Benefits of Certification

Psychometrists are increasingly being asked to perform more complex assessments and the field of neuropsychological and psychological assessments is becoming more sophisticated. As part of this evolutionary trend the credentials of the psychometrist are being increasingly scrutinized.

CSPs earn >$7841/yr more than non-CSPs

According to the 2020 NAP Psychometrist Salary Survey, CSP earn more than $7841/yr more compared to non-CSPs (survey to be available on the NAP website soon).

 Cincinnati Children's (3/2013) is the first facility in the USA to require the CSP credential for advancement of psychometrists.

The State of Virginia contracting company to recruit Psychometrists for the Department of Defense requires the CSP credential.

Employers are accepting the CSP credential with a BA/BS degree in lieu of a MA degree when hiring psychometrists (see). 

Holding the CSP board credential offers:

  • Authentication & assessment of practice-based knowledge by an independent organization – a way to prove you have the knowledge needed for the profession;
  • Recognition by other professionals, employers, universities, medical facilities, colleagues and the public;
  • Meeting the standard of professional services to the public and profession;
  • Enhanced professional credibility;
  • Ability to negotiate improved compensation;
  • Professional growth and development;
  • Superior job/career opportunities;
  • Advanced professional responsibility and visibility;
  • Designation that is nationally and internationally valued;
  • Secures standards developed by psychometrists;
  • Exclusive networking with other credentialed professionals;
  • Supports the promotion of psychometry as a profession;
  • Immediate online verification of certification;
  • Enhancement of the rights of psychometrists to positively influence test development and use;
  • Abiding by documented Code of Ethics for CSPs;
  • Ability to purchase some professional products from vendors (B-Level Qualification for ordering products through PAR; for Master's level CSPs this can include C-Level Qualifications). 

In 2006, the Current Procedural Terminology (CPT) codes were amended to include the psychometrist ("technician") code thereby separating the billable time of the psychologist and the psychometrist.  This in effect has opened the door for the Centers for Medicare & Medicaid Services (CMS), and eventually other insurance carriers, to take a closer look at how psychometrists are credentialed.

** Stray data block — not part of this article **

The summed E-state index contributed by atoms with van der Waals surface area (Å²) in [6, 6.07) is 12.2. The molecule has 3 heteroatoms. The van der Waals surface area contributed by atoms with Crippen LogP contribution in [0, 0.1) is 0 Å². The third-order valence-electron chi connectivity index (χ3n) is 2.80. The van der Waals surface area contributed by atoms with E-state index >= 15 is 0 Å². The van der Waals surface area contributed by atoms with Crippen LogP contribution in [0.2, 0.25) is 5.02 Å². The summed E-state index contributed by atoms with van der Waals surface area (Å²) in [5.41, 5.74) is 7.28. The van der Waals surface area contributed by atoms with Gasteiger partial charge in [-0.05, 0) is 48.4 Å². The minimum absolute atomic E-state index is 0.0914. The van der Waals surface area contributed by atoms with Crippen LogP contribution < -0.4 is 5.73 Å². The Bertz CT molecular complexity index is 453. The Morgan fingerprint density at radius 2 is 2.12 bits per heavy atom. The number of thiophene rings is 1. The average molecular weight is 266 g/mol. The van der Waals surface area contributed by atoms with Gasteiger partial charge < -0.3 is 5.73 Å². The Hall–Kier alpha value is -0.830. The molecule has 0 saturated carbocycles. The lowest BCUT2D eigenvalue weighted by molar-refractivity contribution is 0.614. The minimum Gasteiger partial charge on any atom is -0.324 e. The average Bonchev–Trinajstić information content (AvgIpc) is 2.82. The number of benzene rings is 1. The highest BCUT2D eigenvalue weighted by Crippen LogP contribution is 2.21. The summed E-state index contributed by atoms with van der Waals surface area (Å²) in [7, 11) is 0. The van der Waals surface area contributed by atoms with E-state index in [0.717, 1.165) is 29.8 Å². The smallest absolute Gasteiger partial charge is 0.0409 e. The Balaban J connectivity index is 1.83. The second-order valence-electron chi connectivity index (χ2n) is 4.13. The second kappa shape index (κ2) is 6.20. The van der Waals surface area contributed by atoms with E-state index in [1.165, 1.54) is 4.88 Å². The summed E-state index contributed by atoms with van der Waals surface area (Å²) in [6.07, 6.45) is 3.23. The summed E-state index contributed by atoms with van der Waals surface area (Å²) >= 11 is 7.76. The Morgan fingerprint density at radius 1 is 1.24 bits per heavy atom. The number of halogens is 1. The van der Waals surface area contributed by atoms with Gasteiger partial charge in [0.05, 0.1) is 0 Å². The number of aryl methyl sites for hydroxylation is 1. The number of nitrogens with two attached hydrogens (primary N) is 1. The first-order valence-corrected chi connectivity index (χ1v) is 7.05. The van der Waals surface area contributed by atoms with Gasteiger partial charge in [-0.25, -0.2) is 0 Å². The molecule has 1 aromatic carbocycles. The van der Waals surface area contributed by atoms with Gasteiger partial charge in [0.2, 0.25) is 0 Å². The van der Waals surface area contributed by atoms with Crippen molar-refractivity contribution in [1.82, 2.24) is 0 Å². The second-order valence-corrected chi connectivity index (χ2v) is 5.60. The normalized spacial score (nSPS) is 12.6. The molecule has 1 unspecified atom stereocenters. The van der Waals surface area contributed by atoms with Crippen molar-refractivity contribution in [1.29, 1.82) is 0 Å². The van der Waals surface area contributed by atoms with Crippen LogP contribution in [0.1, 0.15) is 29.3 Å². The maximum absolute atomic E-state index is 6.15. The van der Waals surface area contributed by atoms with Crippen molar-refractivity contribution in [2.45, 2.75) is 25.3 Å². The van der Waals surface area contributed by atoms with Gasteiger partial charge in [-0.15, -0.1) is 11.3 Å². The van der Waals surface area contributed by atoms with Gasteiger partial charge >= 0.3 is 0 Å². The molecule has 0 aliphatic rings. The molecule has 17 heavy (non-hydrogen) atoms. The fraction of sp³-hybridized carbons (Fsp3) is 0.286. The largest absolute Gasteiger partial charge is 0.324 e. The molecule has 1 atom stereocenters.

It is only a matter of time before CMS will mandate a minimum credential in order to qualify for reimbursement of psychometrist services (test administration time) - as has happened with other technologist professions.

The 2019 revised CPT codes were changed to reflect face-to-face billing time (96139) vs. non-face-to-face billing time (96138) for both psychometrists.

The most responsible practice for psychometrists to represent themselves to those they serve, whether it be psychologists, employers, third-parties or colleagues; as with other professions, is to be credentialed through an organized peer process that ensures verification of knowledge as well as demonstrating minimum competencies required in psychometry. It is not expected the public should be knowledgeable about such credentials while it is paramount for psychometrists to realize their future is likely to change.

The Board of Certified Psychometrists (BCP) is the only non-profit professional organization [501(c) non-profit] certifying psychometrists in psychometry. As the registrar of psychometry certification the BCP administers and oversees the credentialing process of a psychometrist becoming a Certified Specialist in Psychometry (CSP).

The advancement of credentialing psychometrists is a positive step as it increases psychometrists’ value, professionalism and credibility.

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